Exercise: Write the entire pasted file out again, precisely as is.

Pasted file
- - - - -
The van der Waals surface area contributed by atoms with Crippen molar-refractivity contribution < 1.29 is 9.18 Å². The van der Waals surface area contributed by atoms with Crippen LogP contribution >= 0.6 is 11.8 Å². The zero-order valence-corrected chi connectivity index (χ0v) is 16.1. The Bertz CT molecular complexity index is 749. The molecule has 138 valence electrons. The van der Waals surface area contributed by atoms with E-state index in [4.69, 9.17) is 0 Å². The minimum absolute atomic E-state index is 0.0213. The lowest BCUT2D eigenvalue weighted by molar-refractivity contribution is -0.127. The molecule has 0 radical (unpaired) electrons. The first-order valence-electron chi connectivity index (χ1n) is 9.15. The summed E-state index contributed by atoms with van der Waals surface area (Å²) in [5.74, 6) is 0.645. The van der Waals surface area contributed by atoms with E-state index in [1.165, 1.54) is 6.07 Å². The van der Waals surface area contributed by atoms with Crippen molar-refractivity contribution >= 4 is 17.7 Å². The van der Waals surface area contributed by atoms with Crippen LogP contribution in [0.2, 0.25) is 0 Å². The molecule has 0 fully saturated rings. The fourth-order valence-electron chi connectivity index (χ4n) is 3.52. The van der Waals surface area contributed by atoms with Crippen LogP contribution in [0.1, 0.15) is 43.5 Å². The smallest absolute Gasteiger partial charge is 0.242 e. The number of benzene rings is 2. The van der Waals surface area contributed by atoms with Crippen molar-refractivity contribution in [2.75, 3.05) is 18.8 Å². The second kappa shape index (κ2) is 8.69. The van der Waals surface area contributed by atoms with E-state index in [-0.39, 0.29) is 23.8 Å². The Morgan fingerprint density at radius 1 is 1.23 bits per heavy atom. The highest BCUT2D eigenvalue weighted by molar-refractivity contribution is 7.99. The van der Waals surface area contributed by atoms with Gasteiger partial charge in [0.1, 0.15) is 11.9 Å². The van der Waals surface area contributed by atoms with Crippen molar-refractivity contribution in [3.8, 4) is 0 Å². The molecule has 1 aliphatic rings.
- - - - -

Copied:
The van der Waals surface area contributed by atoms with Crippen molar-refractivity contribution < 1.29 is 9.18 Å². The van der Waals surface area contributed by atoms with Crippen LogP contribution >= 0.6 is 11.8 Å². The zero-order valence-corrected chi connectivity index (χ0v) is 16.1. The Bertz CT molecular complexity index is 749. The molecule has 138 valence electrons. The van der Waals surface area contributed by atoms with E-state index in [4.69, 9.17) is 0 Å². The minimum absolute atomic E-state index is 0.0213. The lowest BCUT2D eigenvalue weighted by molar-refractivity contribution is -0.127. The molecule has 0 radical (unpaired) electrons. The first-order valence-electron chi connectivity index (χ1n) is 9.15. The summed E-state index contributed by atoms with van der Waals surface area (Å²) in [5.74, 6) is 0.645. The van der Waals surface area contributed by atoms with E-state index in [1.165, 1.54) is 6.07 Å². The van der Waals surface area contributed by atoms with Crippen molar-refractivity contribution >= 4 is 17.7 Å². The van der Waals surface area contributed by atoms with Crippen LogP contribution in [0.2, 0.25) is 0 Å². The molecule has 0 fully saturated rings. The fourth-order valence-electron chi connectivity index (χ4n) is 3.52. The van der Waals surface area contributed by atoms with Crippen LogP contribution in [0.1, 0.15) is 43.5 Å². The smallest absolute Gasteiger partial charge is 0.242 e. The number of benzene rings is 2. The van der Waals surface area contributed by atoms with Crippen molar-refractivity contribution in [2.75, 3.05) is 18.8 Å². The second kappa shape index (κ2) is 8.69. The van der Waals surface area contributed by atoms with E-state index in [-0.39, 0.29) is 23.8 Å². The Morgan fingerprint density at radius 1 is 1.23 bits per heavy atom. The highest BCUT2D eigenvalue weighted by molar-refractivity contribution is 7.99. The van der Waals surface area contributed by atoms with Gasteiger partial charge in [0.1, 0.15) is 11.9 Å². The van der Waals surface area contributed by atoms with Crippen molar-refractivity contribution in [3.8, 4) is 0 Å². The molecule has 1 aliphatic rings.